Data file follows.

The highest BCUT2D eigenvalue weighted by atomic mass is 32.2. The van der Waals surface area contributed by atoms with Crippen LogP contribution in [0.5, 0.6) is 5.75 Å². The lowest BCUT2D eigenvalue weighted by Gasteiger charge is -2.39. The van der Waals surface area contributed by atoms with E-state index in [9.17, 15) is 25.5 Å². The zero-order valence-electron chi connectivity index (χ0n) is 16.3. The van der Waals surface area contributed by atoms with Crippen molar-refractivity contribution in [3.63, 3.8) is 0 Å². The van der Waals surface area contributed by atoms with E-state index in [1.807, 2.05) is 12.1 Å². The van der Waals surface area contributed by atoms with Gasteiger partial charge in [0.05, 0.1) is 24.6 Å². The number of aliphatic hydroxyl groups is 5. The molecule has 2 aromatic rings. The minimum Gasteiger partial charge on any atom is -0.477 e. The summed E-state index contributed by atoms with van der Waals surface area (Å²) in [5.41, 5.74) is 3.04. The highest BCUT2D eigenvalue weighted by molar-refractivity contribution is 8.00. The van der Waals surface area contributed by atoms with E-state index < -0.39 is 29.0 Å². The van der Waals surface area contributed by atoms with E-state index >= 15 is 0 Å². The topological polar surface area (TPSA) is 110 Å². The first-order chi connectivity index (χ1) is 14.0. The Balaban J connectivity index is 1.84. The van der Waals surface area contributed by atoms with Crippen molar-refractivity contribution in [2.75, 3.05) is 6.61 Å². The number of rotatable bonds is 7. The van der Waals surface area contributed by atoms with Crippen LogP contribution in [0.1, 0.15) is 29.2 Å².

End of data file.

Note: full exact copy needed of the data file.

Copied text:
The highest BCUT2D eigenvalue weighted by atomic mass is 32.2. The van der Waals surface area contributed by atoms with Crippen LogP contribution in [0.5, 0.6) is 5.75 Å². The lowest BCUT2D eigenvalue weighted by Gasteiger charge is -2.39. The van der Waals surface area contributed by atoms with E-state index in [9.17, 15) is 25.5 Å². The zero-order valence-electron chi connectivity index (χ0n) is 16.3. The van der Waals surface area contributed by atoms with Crippen molar-refractivity contribution in [3.63, 3.8) is 0 Å². The van der Waals surface area contributed by atoms with E-state index in [1.807, 2.05) is 12.1 Å². The van der Waals surface area contributed by atoms with Gasteiger partial charge in [0.05, 0.1) is 24.6 Å². The number of aliphatic hydroxyl groups is 5. The molecule has 2 aromatic rings. The minimum Gasteiger partial charge on any atom is -0.477 e. The summed E-state index contributed by atoms with van der Waals surface area (Å²) in [5.41, 5.74) is 3.04. The highest BCUT2D eigenvalue weighted by molar-refractivity contribution is 8.00. The van der Waals surface area contributed by atoms with E-state index < -0.39 is 29.0 Å². The van der Waals surface area contributed by atoms with E-state index >= 15 is 0 Å². The topological polar surface area (TPSA) is 110 Å². The first-order chi connectivity index (χ1) is 14.0. The Balaban J connectivity index is 1.84. The van der Waals surface area contributed by atoms with Crippen molar-refractivity contribution in [2.75, 3.05) is 6.61 Å². The number of rotatable bonds is 7. The van der Waals surface area contributed by atoms with Crippen LogP contribution in [0.1, 0.15) is 29.2 Å².